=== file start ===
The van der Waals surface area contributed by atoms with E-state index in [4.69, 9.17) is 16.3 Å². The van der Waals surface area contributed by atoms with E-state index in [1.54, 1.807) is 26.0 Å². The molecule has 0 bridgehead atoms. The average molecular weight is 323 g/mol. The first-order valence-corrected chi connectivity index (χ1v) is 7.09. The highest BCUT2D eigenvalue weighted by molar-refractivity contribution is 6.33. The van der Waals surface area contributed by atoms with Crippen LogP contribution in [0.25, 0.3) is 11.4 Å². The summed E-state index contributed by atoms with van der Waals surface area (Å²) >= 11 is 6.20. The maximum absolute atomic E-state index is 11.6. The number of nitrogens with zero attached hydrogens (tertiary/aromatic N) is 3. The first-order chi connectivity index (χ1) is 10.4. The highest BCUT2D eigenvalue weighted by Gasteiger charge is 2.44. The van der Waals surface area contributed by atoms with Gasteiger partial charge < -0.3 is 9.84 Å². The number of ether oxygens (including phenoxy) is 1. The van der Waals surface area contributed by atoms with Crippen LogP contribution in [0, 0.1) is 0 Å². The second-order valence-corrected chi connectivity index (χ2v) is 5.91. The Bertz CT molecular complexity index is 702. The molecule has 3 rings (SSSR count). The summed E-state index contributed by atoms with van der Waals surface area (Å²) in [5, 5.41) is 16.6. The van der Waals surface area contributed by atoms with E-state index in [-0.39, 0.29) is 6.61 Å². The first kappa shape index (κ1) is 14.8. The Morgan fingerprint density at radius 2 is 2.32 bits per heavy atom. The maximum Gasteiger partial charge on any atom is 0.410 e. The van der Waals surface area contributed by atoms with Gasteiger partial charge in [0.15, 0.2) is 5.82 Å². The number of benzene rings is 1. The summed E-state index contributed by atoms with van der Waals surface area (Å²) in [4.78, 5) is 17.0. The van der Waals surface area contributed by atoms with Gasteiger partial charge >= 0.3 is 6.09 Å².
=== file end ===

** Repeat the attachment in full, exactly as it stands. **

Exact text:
The van der Waals surface area contributed by atoms with E-state index in [4.69, 9.17) is 16.3 Å². The van der Waals surface area contributed by atoms with E-state index in [1.54, 1.807) is 26.0 Å². The molecule has 0 bridgehead atoms. The average molecular weight is 323 g/mol. The first-order valence-corrected chi connectivity index (χ1v) is 7.09. The highest BCUT2D eigenvalue weighted by molar-refractivity contribution is 6.33. The van der Waals surface area contributed by atoms with Crippen LogP contribution in [0.25, 0.3) is 11.4 Å². The summed E-state index contributed by atoms with van der Waals surface area (Å²) >= 11 is 6.20. The maximum absolute atomic E-state index is 11.6. The number of nitrogens with zero attached hydrogens (tertiary/aromatic N) is 3. The first-order chi connectivity index (χ1) is 10.4. The highest BCUT2D eigenvalue weighted by Gasteiger charge is 2.44. The van der Waals surface area contributed by atoms with Gasteiger partial charge < -0.3 is 9.84 Å². The number of ether oxygens (including phenoxy) is 1. The van der Waals surface area contributed by atoms with Crippen LogP contribution in [0, 0.1) is 0 Å². The second-order valence-corrected chi connectivity index (χ2v) is 5.91. The Bertz CT molecular complexity index is 702. The molecule has 3 rings (SSSR count). The summed E-state index contributed by atoms with van der Waals surface area (Å²) in [5, 5.41) is 16.6. The van der Waals surface area contributed by atoms with E-state index in [-0.39, 0.29) is 6.61 Å². The first kappa shape index (κ1) is 14.8. The Morgan fingerprint density at radius 2 is 2.32 bits per heavy atom. The maximum Gasteiger partial charge on any atom is 0.410 e. The van der Waals surface area contributed by atoms with Gasteiger partial charge in [0.15, 0.2) is 5.82 Å². The number of benzene rings is 1. The summed E-state index contributed by atoms with van der Waals surface area (Å²) in [4.78, 5) is 17.0. The van der Waals surface area contributed by atoms with Gasteiger partial charge >= 0.3 is 6.09 Å².